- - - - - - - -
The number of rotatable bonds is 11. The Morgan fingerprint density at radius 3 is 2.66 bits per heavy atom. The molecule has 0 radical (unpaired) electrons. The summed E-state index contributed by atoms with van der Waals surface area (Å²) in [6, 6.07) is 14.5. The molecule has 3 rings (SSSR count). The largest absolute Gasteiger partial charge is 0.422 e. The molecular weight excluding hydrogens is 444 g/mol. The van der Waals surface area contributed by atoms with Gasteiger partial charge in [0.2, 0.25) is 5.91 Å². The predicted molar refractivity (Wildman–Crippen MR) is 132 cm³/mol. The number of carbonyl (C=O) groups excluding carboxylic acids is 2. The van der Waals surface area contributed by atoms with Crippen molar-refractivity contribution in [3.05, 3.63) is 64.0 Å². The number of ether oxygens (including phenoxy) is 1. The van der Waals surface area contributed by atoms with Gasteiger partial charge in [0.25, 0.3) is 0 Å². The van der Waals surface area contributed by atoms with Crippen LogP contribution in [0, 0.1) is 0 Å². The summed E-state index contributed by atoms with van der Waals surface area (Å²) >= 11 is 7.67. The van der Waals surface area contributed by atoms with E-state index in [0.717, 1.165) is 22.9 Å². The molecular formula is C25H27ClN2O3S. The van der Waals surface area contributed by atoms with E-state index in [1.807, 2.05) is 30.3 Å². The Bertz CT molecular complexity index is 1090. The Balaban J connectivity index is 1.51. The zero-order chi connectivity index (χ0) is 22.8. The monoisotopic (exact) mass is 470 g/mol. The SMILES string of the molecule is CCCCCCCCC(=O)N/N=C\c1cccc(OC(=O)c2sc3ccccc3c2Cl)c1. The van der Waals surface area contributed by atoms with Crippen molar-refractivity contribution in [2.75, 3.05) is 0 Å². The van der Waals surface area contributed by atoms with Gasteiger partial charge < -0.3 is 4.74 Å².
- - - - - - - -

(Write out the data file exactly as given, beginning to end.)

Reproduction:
The number of rotatable bonds is 11. The Morgan fingerprint density at radius 3 is 2.66 bits per heavy atom. The molecule has 0 radical (unpaired) electrons. The summed E-state index contributed by atoms with van der Waals surface area (Å²) in [6, 6.07) is 14.5. The molecule has 3 rings (SSSR count). The largest absolute Gasteiger partial charge is 0.422 e. The molecular weight excluding hydrogens is 444 g/mol. The van der Waals surface area contributed by atoms with Gasteiger partial charge in [0.2, 0.25) is 5.91 Å². The predicted molar refractivity (Wildman–Crippen MR) is 132 cm³/mol. The number of carbonyl (C=O) groups excluding carboxylic acids is 2. The van der Waals surface area contributed by atoms with Crippen molar-refractivity contribution in [3.05, 3.63) is 64.0 Å². The number of ether oxygens (including phenoxy) is 1. The van der Waals surface area contributed by atoms with Gasteiger partial charge in [0.25, 0.3) is 0 Å². The van der Waals surface area contributed by atoms with Crippen LogP contribution in [0, 0.1) is 0 Å². The summed E-state index contributed by atoms with van der Waals surface area (Å²) >= 11 is 7.67. The van der Waals surface area contributed by atoms with E-state index in [0.717, 1.165) is 22.9 Å². The molecular formula is C25H27ClN2O3S. The van der Waals surface area contributed by atoms with E-state index in [1.807, 2.05) is 30.3 Å². The Bertz CT molecular complexity index is 1090. The Balaban J connectivity index is 1.51. The zero-order chi connectivity index (χ0) is 22.8. The monoisotopic (exact) mass is 470 g/mol. The SMILES string of the molecule is CCCCCCCCC(=O)N/N=C\c1cccc(OC(=O)c2sc3ccccc3c2Cl)c1. The van der Waals surface area contributed by atoms with Crippen molar-refractivity contribution in [2.75, 3.05) is 0 Å². The van der Waals surface area contributed by atoms with Gasteiger partial charge < -0.3 is 4.74 Å².